Social thinking can be a really hard thing for people of all ages, but kids can start learning it at a young age. Here are some ideas and tips for you to get the ball rolling at home or school:
- Thoughts and Feelings– Everyone has thoughts and feelings. Making children aware of their own thoughts and feelings can be a good first step. After that, try and get them to imagine what others might feel like. ‘Sarah’s crayon broke. She might be ____.’ Making them aware of them self and others makes life easier in the long haul.
- Group Plan– When doing an activity, there is normally a group plan. It may be spoken or unspoken. It maybe as simple as we are all going to get the mail or play a game. Every activity has unspoken rules. If a child is having difficulty, it may be important to brainstorm the normally unspoken rules to make sure they fully understand the plan before being held accountable. Once everyone understands the group plan, then the child can be reminded to stick to it.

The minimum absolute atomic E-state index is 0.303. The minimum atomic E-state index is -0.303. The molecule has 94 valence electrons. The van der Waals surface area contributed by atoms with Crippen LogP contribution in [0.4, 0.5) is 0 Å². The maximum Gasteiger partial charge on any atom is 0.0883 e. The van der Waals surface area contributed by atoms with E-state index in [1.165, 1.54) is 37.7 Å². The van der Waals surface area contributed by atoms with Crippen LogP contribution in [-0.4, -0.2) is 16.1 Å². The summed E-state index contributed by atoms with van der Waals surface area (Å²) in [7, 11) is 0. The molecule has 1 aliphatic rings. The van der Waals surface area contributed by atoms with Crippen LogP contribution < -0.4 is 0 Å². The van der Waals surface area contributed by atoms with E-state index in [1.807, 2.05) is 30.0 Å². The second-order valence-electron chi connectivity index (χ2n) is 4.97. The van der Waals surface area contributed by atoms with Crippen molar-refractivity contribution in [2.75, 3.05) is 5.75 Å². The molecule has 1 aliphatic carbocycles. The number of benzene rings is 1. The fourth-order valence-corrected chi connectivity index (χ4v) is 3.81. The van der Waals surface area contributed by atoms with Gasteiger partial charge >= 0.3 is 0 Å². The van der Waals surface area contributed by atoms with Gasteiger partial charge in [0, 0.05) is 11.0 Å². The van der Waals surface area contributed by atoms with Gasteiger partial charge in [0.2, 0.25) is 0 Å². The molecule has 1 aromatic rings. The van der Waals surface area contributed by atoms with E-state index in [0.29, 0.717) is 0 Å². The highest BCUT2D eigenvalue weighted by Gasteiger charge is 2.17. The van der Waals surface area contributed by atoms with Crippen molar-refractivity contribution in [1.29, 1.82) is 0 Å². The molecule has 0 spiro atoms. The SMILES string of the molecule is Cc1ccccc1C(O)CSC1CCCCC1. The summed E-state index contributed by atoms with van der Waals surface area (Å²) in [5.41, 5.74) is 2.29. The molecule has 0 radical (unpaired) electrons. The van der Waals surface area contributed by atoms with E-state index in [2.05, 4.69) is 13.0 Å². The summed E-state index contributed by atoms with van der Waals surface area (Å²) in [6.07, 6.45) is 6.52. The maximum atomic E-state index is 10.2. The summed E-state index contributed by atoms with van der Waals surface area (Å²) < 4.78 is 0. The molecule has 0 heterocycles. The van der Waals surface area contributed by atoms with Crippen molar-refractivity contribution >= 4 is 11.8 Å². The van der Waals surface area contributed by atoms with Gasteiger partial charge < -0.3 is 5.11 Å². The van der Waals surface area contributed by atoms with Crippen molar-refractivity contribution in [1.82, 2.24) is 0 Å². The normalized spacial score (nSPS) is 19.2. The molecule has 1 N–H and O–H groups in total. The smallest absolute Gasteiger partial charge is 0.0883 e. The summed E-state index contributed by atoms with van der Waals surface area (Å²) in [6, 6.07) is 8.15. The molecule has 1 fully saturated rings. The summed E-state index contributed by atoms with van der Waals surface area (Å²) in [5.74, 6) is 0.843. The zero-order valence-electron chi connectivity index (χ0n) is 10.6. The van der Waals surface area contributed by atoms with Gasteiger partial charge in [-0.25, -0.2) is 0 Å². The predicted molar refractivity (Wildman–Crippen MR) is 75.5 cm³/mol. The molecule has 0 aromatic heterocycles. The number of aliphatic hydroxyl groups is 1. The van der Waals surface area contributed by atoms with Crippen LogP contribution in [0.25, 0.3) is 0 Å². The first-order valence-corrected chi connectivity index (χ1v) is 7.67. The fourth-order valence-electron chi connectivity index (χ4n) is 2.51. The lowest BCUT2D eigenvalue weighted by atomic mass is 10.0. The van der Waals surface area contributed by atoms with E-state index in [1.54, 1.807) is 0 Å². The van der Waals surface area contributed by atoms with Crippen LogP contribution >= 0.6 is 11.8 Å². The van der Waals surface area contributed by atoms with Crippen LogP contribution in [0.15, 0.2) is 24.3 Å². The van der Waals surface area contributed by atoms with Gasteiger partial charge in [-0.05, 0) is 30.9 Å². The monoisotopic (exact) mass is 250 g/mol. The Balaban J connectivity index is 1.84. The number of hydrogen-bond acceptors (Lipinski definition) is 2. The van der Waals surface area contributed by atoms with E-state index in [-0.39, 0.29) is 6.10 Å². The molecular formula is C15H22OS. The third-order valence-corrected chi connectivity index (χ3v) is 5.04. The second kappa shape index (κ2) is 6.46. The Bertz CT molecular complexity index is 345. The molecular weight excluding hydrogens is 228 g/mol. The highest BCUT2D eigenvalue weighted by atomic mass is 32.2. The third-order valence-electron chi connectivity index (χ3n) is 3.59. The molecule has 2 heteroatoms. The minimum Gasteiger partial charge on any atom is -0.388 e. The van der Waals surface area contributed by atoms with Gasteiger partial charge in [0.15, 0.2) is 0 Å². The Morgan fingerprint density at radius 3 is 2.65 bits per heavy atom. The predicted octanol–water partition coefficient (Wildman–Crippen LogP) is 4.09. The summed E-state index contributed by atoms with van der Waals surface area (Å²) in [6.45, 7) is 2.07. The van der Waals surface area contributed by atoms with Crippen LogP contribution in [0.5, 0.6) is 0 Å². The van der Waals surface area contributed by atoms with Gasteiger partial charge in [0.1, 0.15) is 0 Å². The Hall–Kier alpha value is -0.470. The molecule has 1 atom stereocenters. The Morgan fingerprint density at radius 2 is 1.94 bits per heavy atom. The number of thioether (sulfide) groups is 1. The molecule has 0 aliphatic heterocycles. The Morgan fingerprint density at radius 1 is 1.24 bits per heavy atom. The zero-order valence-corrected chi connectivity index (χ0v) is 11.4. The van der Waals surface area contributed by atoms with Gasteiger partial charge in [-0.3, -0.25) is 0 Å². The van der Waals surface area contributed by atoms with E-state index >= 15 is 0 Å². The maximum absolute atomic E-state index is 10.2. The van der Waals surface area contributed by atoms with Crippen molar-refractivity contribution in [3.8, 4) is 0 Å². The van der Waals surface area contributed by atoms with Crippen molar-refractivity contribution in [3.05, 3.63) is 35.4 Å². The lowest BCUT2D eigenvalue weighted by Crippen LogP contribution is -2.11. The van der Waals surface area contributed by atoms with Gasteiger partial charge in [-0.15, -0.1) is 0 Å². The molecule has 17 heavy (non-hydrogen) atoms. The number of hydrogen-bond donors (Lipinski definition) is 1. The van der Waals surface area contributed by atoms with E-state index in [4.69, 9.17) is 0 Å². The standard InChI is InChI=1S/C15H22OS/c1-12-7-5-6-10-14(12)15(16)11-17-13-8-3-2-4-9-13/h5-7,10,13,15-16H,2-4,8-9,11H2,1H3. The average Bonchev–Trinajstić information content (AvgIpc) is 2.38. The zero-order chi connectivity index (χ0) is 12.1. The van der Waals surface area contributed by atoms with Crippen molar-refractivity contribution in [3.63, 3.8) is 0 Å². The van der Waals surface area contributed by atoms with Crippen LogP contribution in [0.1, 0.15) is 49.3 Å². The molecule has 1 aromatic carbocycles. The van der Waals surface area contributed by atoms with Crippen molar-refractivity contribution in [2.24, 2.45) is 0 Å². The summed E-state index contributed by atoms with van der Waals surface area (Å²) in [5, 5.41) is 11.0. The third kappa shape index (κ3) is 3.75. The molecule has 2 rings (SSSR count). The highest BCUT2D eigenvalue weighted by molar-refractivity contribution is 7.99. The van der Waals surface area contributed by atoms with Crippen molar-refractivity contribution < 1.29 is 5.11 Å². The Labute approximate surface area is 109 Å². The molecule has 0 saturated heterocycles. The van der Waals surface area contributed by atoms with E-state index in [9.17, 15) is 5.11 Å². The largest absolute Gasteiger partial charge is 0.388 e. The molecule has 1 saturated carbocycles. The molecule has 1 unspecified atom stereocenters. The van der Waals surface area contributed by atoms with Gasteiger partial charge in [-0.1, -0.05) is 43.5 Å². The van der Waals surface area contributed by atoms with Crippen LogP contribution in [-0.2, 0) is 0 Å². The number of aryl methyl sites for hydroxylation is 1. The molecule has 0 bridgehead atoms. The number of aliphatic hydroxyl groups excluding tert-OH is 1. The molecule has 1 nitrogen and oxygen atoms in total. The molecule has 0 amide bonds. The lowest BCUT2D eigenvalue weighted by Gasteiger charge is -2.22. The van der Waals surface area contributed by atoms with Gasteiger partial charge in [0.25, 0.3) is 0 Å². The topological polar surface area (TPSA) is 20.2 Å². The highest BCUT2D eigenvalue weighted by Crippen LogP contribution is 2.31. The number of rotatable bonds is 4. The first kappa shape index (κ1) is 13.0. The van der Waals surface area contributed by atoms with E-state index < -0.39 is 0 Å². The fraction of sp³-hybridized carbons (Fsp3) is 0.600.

- Body in the Group– Groups occur throughout the day. If your body is wandering, you are no longer part of the group. The child may need reminders to rejoin the group.
- Thinking with the Eyes- People tend to think about what they are looking at (of course this isn’t always true for all kids), but if the child is ready for it ask them to engage visually in the social thinking of the group.
- Whole body Listening– This of course includes having your body in the group and your eyes engaged, but also thinking about what the rest of your body should be doing. Probably semi-quiet hands and feet that are also pointed toward the person speaking. Body language is so important.